After I was forwarded a copy of the e-mail by a parliamentary staffer, I asked the e-mailer the basis of the information, the e-mailer replied “A young Labour person I know who is also a blogger”

It has in fact long been speculated that Elder blogged as All-your-base as this was allegedly a favourite saying of his (referring to the tag line of a famous hacking group). He has denied being involved with The Standard, and it is of course impossible to prove or disprove without computer logs.

But it is likely that two of the bloggers are Beehive communications employees, and a third is the Labour Party Head Office Communications Manager. A fourth and maybe a fifth are employed by the EPMU – Labour’s largest affiliated union.

The Standard still promotes itself as a collective of independent activists, although admitted at one stage

We set The Standard up as an independent left-wing blog in August last year. As you probably remember by about November our traffic had got so large our server was crashing every day, sometimes for hours at a time. We put out a call and at the end of last year someone from Labour emailed us and offered us some temporary server space until we worked something out.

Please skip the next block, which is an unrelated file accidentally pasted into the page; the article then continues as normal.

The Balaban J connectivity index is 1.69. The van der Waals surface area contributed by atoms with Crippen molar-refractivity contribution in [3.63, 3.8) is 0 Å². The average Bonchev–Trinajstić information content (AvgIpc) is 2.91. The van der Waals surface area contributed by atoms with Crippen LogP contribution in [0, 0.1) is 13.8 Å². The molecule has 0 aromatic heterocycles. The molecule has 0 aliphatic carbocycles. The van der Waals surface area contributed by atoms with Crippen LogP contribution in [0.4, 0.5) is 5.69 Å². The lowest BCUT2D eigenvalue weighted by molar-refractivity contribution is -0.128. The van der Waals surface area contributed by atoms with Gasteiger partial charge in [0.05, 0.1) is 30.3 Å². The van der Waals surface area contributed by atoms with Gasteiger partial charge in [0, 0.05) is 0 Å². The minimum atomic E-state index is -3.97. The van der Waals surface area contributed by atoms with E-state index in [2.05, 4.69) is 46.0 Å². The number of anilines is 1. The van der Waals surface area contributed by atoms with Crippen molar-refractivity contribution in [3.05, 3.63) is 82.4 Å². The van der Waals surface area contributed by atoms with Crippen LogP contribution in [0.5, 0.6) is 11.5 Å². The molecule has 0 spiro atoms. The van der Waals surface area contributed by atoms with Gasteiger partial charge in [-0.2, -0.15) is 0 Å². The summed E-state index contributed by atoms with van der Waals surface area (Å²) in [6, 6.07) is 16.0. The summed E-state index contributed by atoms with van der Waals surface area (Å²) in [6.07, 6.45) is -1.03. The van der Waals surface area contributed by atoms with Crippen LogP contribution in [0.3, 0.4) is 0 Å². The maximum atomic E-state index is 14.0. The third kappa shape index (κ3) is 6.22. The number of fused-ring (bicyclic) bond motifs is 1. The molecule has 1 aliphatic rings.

They have worked that out long ago and have also worked out a number of operation matters. Pseudonymous authors have come and gone. Like ‘Zetetic’, who coincidentally posted not long after lprent.

John Key on Iraq in the Herald today:

We are not a country out there looking for a fight.

John Key on Iraq 2003:

That links to a video on Youtube that was first uploaded leading into the 2008 election by ‘greenwoman’, who loaded seven videos around that time all critical of John Key. Zetetic must have a good memory.

Back to the lprent post that warns of the consequences of “comments left on our site”:

Thereafter I will consider that that comments left on our site about our conformance to the Electoral Act 1993 and the Broadcasting Act 1989 about any content on site will in themselves constitute unwanted advertisements on our site, and I will take the appropriate action. This is logical extension of our existing policy about handling people who try to tell us how to run our site.

Perpetrators will have their comments deleted and will be banned until after the election.

It’s interesting doing a search at The Standard on ‘banned until after the election’. The most serious offences tend to be challenging what authors post, speculating on the identity of authors and (allegedly) diverting from the message that authors want to promote.